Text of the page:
Conversion rate:

Similar to click through rate, conversion rate refers to the percentage of visitors that carry out the action that a seller desires. Again, this doesn’t just refer to visitors converting to customers- this can be used in reference to any desired goals being completed by website visitors.

Why do we have a term for this? Day to day, and season to season conversion rates can naturally change however a sudden change can signify that something is wrong (or right) with your shop. Measuring conversion rates can help to assess the effectiveness of changes made to your shop. A rise or fall in conversion rates can demonstrate the success of a change that you have made. This guide discusses several ways to increase your conversion rates.


Conversion rate optimisation (CRO):

Using data to increase the number of visitors that convert. i.e the number of visitors that convert to a customer or what the desired conversion goal is.


Cross selling:

Cross selling is the practice of selling a related to product or service to a customer based on what they have already showed an interest in.


Customer relationship management (CRM):

Software dedicated to managing and analysing contact with customers.



The practice of providing products that will be delivered directly from the manufacturer, to the customer.



Hyper Text Markup Language (HTML) is a standardised text language for displaying web pages.



When talking about keywords in terms of ecommerce and SEO (see below for a definition of SEO), keywords are important words or phrases that make it possible for visitors to find your website or products via search engines. Keywords should be the most common words that a customer would use to search for your shop or products.


Landing page:

A page on a website that acts as a point of entry for a particular section of the website or purpose.

Example: A page dedicated to Christmas gifts, set up simply for that purpose.


Mobile commerce (mcommerce):

Just like ecommerce (electronic commerce), mcommerce refers to the buying and selling of goods on mobile devices. This can be any mobile device, not just mobile phones, such as tablets or any hand held wireless device.



Multichannel selling refers to selling via multiple outlets.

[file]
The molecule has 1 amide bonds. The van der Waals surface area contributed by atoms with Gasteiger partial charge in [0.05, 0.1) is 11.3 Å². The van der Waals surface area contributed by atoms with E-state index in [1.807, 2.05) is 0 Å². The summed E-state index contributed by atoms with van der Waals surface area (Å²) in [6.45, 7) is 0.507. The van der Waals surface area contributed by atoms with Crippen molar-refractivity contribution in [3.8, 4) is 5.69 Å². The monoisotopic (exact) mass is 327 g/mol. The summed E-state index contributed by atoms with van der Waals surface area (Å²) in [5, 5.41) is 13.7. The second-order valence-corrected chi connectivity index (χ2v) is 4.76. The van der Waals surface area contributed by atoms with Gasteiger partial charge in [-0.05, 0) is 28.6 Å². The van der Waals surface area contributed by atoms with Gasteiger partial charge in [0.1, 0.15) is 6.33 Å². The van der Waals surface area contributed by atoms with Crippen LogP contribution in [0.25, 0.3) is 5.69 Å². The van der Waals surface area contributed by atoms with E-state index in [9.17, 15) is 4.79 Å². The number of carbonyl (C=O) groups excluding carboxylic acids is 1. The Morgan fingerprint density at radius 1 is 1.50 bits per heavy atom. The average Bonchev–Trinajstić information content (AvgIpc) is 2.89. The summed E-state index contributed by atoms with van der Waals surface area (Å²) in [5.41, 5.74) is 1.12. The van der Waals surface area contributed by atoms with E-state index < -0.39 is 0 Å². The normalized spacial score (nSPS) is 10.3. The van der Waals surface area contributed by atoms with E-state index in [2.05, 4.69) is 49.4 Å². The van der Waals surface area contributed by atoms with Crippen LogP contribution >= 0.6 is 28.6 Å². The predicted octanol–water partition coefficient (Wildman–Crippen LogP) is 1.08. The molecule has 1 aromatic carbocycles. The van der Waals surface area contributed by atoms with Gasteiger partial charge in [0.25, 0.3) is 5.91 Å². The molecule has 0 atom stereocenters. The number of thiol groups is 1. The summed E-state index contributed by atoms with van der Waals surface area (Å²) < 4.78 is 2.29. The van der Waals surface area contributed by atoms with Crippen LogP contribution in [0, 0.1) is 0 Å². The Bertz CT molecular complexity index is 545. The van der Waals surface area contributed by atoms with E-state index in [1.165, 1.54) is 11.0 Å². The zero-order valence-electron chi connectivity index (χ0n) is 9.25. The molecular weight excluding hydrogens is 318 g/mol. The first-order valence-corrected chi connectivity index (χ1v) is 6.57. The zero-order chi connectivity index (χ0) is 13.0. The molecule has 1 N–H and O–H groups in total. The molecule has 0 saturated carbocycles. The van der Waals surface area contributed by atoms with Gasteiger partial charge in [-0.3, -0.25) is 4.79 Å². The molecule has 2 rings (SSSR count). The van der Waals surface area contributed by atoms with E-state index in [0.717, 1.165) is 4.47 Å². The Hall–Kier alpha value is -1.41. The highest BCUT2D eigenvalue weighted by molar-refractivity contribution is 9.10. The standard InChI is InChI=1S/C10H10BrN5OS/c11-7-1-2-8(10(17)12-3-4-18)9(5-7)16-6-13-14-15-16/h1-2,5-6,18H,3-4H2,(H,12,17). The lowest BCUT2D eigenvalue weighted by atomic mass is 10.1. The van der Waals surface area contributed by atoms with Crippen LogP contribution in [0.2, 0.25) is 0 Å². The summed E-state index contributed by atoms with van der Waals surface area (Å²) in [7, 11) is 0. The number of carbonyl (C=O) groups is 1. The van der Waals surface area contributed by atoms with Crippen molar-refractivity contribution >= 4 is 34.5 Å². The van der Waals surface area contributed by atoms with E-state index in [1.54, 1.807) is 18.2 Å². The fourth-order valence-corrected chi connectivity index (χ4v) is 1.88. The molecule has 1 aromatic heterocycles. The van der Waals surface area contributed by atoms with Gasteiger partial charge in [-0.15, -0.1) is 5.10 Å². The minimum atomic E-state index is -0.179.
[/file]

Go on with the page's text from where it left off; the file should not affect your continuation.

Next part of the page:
Open rate:

A term for email marketing. The amount of recipients that open an email.

Why is this helpful? The open rate can be used to track the success of an email marketing campaign.



Optimise is a word used commonly, in everyday language and its meaning in terms of ecommerce is exactly the same. If you hear a guide, guru or online article talking about ‘optimising’ your shop it simply means to make every aspect perform as well as it can do to increase the number of conversions.



Adopting several meanings over the past few years, in ecommerce when something is referred to as being ‘organic’ it generally means natural and unpaid for.

Example: Organic traffic is website traffic that has occurred naturally, rather than from a paid advertisement.


Pay per click (PPC):

A form of advertising that aims to drive traffic to a website. The advertiser pays the publisher each time the advert is clicked.

Why is this helpful? The advertiser is effectively paying based on the success of (or lack of) the advertising campaign. Check out this guide from our Google Guru, Tony about setting up a successful PPC campaign.


Search engine optimisation (SEO):

A practice that aims to influence the position that a website appears in search engines. The higher the website appears, the better- because searchers are more likely to click on the first websites that they see.



Similar to the most common use of the word traffic, in ecommerce the term traffic refers to the number of visitors to a page or website.



Similar to cross selling, upselling is the practice of offering a customer the chance to purchase a similar product that is more expensive. The product should still have all of the qualities that this first product did, and usually has better specifications.


301 redirect:

A 301 redirect will redirect visitors from an old URL to a new one. This is useful for websites that have moved to a new location and want to redirect existing visitors to the new URL.


Knowing the meaning of these terms can be helpful when reading up on, and watching the many ecommerce tutorials and guides there is on the web.